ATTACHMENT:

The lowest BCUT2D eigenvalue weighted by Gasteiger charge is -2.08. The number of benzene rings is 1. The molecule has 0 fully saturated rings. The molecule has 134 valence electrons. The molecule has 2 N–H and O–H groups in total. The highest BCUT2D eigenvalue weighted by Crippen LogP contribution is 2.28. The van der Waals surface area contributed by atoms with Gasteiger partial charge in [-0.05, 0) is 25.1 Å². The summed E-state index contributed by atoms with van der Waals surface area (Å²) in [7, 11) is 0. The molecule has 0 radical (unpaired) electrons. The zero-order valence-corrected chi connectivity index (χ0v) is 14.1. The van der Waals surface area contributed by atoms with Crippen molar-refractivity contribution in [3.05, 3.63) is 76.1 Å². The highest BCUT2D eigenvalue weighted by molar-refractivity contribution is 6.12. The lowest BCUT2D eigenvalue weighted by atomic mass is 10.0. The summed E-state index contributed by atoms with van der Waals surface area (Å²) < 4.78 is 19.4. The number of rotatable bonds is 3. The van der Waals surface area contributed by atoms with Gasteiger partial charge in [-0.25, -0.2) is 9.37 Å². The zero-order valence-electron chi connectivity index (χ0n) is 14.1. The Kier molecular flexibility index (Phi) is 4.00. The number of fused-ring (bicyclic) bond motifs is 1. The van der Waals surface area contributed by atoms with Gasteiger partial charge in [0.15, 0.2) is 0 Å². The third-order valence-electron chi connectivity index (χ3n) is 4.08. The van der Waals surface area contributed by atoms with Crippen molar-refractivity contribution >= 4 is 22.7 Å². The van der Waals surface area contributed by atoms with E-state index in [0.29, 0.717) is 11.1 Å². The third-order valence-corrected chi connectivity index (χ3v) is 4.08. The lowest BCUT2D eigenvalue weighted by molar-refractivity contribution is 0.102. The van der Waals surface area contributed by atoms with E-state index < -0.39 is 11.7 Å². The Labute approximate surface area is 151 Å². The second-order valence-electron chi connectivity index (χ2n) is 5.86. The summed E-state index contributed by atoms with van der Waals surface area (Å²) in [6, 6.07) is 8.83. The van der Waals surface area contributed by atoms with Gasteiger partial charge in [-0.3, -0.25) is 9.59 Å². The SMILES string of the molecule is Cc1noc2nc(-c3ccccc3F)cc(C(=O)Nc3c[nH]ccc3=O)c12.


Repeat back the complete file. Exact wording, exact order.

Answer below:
The lowest BCUT2D eigenvalue weighted by Gasteiger charge is -2.08. The number of benzene rings is 1. The molecule has 0 fully saturated rings. The molecule has 134 valence electrons. The molecule has 2 N–H and O–H groups in total. The highest BCUT2D eigenvalue weighted by Crippen LogP contribution is 2.28. The van der Waals surface area contributed by atoms with Gasteiger partial charge in [-0.05, 0) is 25.1 Å². The summed E-state index contributed by atoms with van der Waals surface area (Å²) in [7, 11) is 0. The molecule has 0 radical (unpaired) electrons. The zero-order valence-corrected chi connectivity index (χ0v) is 14.1. The van der Waals surface area contributed by atoms with Crippen molar-refractivity contribution in [3.05, 3.63) is 76.1 Å². The highest BCUT2D eigenvalue weighted by molar-refractivity contribution is 6.12. The lowest BCUT2D eigenvalue weighted by atomic mass is 10.0. The summed E-state index contributed by atoms with van der Waals surface area (Å²) < 4.78 is 19.4. The number of rotatable bonds is 3. The van der Waals surface area contributed by atoms with Gasteiger partial charge in [-0.25, -0.2) is 9.37 Å². The zero-order valence-electron chi connectivity index (χ0n) is 14.1. The Kier molecular flexibility index (Phi) is 4.00. The number of fused-ring (bicyclic) bond motifs is 1. The van der Waals surface area contributed by atoms with Gasteiger partial charge in [0.15, 0.2) is 0 Å². The third-order valence-electron chi connectivity index (χ3n) is 4.08. The van der Waals surface area contributed by atoms with Crippen molar-refractivity contribution >= 4 is 22.7 Å². The van der Waals surface area contributed by atoms with E-state index in [0.29, 0.717) is 11.1 Å². The third-order valence-corrected chi connectivity index (χ3v) is 4.08. The lowest BCUT2D eigenvalue weighted by molar-refractivity contribution is 0.102. The van der Waals surface area contributed by atoms with E-state index < -0.39 is 11.7 Å². The Labute approximate surface area is 151 Å². The second-order valence-electron chi connectivity index (χ2n) is 5.86. The summed E-state index contributed by atoms with van der Waals surface area (Å²) in [6, 6.07) is 8.83. The van der Waals surface area contributed by atoms with Gasteiger partial charge in [-0.3, -0.25) is 9.59 Å². The SMILES string of the molecule is Cc1noc2nc(-c3ccccc3F)cc(C(=O)Nc3c[nH]ccc3=O)c12.